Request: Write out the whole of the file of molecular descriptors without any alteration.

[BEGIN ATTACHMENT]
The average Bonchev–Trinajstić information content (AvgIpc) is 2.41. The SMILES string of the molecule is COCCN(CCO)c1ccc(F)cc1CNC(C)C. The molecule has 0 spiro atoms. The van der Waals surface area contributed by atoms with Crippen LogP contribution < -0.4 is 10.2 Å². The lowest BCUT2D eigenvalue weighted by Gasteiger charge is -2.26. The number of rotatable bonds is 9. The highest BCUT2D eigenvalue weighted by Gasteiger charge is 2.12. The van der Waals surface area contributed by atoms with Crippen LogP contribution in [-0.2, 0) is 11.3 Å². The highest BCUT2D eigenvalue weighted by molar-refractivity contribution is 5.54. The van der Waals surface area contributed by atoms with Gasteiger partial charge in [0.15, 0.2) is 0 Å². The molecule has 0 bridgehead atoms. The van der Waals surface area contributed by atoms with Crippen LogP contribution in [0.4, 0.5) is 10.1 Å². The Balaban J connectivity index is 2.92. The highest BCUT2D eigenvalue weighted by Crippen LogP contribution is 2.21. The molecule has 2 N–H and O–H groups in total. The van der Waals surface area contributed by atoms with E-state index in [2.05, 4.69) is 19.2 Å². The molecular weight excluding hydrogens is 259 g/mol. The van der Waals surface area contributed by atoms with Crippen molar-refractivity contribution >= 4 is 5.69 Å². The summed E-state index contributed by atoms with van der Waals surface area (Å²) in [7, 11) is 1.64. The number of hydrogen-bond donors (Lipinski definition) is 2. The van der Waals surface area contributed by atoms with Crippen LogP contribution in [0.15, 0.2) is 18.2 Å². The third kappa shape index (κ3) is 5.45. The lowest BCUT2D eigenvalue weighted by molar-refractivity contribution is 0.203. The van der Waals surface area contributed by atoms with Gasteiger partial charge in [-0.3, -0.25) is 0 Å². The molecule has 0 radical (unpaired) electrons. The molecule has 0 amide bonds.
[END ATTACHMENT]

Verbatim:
The average Bonchev–Trinajstić information content (AvgIpc) is 2.41. The SMILES string of the molecule is COCCN(CCO)c1ccc(F)cc1CNC(C)C. The molecule has 0 spiro atoms. The van der Waals surface area contributed by atoms with Crippen LogP contribution < -0.4 is 10.2 Å². The lowest BCUT2D eigenvalue weighted by Gasteiger charge is -2.26. The number of rotatable bonds is 9. The highest BCUT2D eigenvalue weighted by Gasteiger charge is 2.12. The van der Waals surface area contributed by atoms with Crippen LogP contribution in [-0.2, 0) is 11.3 Å². The highest BCUT2D eigenvalue weighted by molar-refractivity contribution is 5.54. The van der Waals surface area contributed by atoms with Gasteiger partial charge in [0.15, 0.2) is 0 Å². The molecule has 0 bridgehead atoms. The van der Waals surface area contributed by atoms with Crippen LogP contribution in [0.4, 0.5) is 10.1 Å². The Balaban J connectivity index is 2.92. The highest BCUT2D eigenvalue weighted by Crippen LogP contribution is 2.21. The molecule has 2 N–H and O–H groups in total. The van der Waals surface area contributed by atoms with E-state index in [2.05, 4.69) is 19.2 Å². The molecular weight excluding hydrogens is 259 g/mol. The van der Waals surface area contributed by atoms with Crippen molar-refractivity contribution >= 4 is 5.69 Å². The summed E-state index contributed by atoms with van der Waals surface area (Å²) in [7, 11) is 1.64. The number of hydrogen-bond donors (Lipinski definition) is 2. The van der Waals surface area contributed by atoms with Crippen LogP contribution in [0.15, 0.2) is 18.2 Å². The third kappa shape index (κ3) is 5.45. The lowest BCUT2D eigenvalue weighted by molar-refractivity contribution is 0.203. The van der Waals surface area contributed by atoms with Gasteiger partial charge in [-0.3, -0.25) is 0 Å². The molecule has 0 radical (unpaired) electrons. The molecule has 0 amide bonds.